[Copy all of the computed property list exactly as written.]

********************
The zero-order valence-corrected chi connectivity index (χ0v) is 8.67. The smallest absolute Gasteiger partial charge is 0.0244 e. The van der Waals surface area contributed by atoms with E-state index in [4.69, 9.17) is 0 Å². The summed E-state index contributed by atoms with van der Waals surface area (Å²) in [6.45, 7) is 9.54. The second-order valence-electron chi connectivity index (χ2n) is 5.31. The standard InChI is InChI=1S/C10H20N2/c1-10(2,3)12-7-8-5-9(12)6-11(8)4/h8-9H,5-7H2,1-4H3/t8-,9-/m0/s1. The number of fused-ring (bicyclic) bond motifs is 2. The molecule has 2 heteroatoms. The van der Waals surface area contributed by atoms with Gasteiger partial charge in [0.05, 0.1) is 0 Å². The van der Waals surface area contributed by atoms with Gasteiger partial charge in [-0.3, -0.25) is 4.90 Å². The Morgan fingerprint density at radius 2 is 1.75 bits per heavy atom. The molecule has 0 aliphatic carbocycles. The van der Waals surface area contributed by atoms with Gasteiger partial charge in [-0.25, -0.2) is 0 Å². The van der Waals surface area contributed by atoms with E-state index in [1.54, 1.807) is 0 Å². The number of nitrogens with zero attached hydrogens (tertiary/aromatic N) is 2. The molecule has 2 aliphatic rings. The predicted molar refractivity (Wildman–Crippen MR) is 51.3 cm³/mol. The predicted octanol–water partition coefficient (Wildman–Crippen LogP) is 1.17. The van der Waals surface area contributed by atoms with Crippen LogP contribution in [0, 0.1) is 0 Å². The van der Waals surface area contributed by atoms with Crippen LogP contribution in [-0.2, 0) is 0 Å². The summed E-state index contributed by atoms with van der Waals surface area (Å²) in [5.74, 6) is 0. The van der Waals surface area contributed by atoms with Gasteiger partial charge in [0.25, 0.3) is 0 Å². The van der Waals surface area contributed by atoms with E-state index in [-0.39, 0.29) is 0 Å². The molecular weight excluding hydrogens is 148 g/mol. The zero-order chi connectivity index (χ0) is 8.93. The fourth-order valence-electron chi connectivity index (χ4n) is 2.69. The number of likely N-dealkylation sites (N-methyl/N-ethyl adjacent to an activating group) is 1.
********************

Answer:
The zero-order valence-corrected chi connectivity index (χ0v) is 8.67. The smallest absolute Gasteiger partial charge is 0.0244 e. The van der Waals surface area contributed by atoms with E-state index in [4.69, 9.17) is 0 Å². The summed E-state index contributed by atoms with van der Waals surface area (Å²) in [6.45, 7) is 9.54. The second-order valence-electron chi connectivity index (χ2n) is 5.31. The standard InChI is InChI=1S/C10H20N2/c1-10(2,3)12-7-8-5-9(12)6-11(8)4/h8-9H,5-7H2,1-4H3/t8-,9-/m0/s1. The number of fused-ring (bicyclic) bond motifs is 2. The molecule has 2 heteroatoms. The van der Waals surface area contributed by atoms with Gasteiger partial charge in [0.05, 0.1) is 0 Å². The van der Waals surface area contributed by atoms with Gasteiger partial charge in [-0.3, -0.25) is 4.90 Å². The Morgan fingerprint density at radius 2 is 1.75 bits per heavy atom. The molecule has 0 aliphatic carbocycles. The van der Waals surface area contributed by atoms with Gasteiger partial charge in [-0.25, -0.2) is 0 Å². The van der Waals surface area contributed by atoms with E-state index in [1.54, 1.807) is 0 Å². The number of nitrogens with zero attached hydrogens (tertiary/aromatic N) is 2. The molecule has 2 aliphatic rings. The predicted molar refractivity (Wildman–Crippen MR) is 51.3 cm³/mol. The predicted octanol–water partition coefficient (Wildman–Crippen LogP) is 1.17. The van der Waals surface area contributed by atoms with Crippen LogP contribution in [0, 0.1) is 0 Å². The van der Waals surface area contributed by atoms with Crippen LogP contribution in [-0.2, 0) is 0 Å². The summed E-state index contributed by atoms with van der Waals surface area (Å²) in [5.74, 6) is 0. The van der Waals surface area contributed by atoms with Gasteiger partial charge in [0.25, 0.3) is 0 Å². The van der Waals surface area contributed by atoms with E-state index in [-0.39, 0.29) is 0 Å². The molecular weight excluding hydrogens is 148 g/mol. The zero-order chi connectivity index (χ0) is 8.93. The fourth-order valence-electron chi connectivity index (χ4n) is 2.69. The number of likely N-dealkylation sites (N-methyl/N-ethyl adjacent to an activating group) is 1.